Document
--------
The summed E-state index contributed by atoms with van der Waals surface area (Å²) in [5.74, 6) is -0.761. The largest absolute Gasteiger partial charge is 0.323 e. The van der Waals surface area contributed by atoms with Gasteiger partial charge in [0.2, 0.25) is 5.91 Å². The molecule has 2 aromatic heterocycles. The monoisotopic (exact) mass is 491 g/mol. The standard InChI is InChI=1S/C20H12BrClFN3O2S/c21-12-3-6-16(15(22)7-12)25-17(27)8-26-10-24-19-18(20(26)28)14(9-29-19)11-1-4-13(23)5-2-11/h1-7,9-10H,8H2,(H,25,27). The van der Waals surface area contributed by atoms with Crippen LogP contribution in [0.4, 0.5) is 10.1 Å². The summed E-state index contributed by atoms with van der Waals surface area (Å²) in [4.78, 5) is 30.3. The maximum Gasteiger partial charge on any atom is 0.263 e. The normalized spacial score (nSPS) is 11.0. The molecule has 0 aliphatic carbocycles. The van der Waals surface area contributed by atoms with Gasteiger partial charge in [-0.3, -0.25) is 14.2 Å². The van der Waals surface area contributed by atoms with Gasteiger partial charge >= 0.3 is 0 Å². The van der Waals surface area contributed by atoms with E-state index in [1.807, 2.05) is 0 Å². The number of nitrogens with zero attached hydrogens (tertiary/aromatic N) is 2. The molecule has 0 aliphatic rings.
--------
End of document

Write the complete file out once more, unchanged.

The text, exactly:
The summed E-state index contributed by atoms with van der Waals surface area (Å²) in [5.74, 6) is -0.761. The largest absolute Gasteiger partial charge is 0.323 e. The van der Waals surface area contributed by atoms with Gasteiger partial charge in [0.2, 0.25) is 5.91 Å². The molecule has 2 aromatic heterocycles. The monoisotopic (exact) mass is 491 g/mol. The standard InChI is InChI=1S/C20H12BrClFN3O2S/c21-12-3-6-16(15(22)7-12)25-17(27)8-26-10-24-19-18(20(26)28)14(9-29-19)11-1-4-13(23)5-2-11/h1-7,9-10H,8H2,(H,25,27). The van der Waals surface area contributed by atoms with Crippen LogP contribution in [0.4, 0.5) is 10.1 Å². The summed E-state index contributed by atoms with van der Waals surface area (Å²) in [4.78, 5) is 30.3. The maximum Gasteiger partial charge on any atom is 0.263 e. The normalized spacial score (nSPS) is 11.0. The molecule has 0 aliphatic carbocycles. The van der Waals surface area contributed by atoms with Gasteiger partial charge in [-0.3, -0.25) is 14.2 Å². The van der Waals surface area contributed by atoms with Gasteiger partial charge >= 0.3 is 0 Å². The van der Waals surface area contributed by atoms with E-state index in [1.807, 2.05) is 0 Å². The number of nitrogens with zero attached hydrogens (tertiary/aromatic N) is 2. The molecule has 0 aliphatic rings.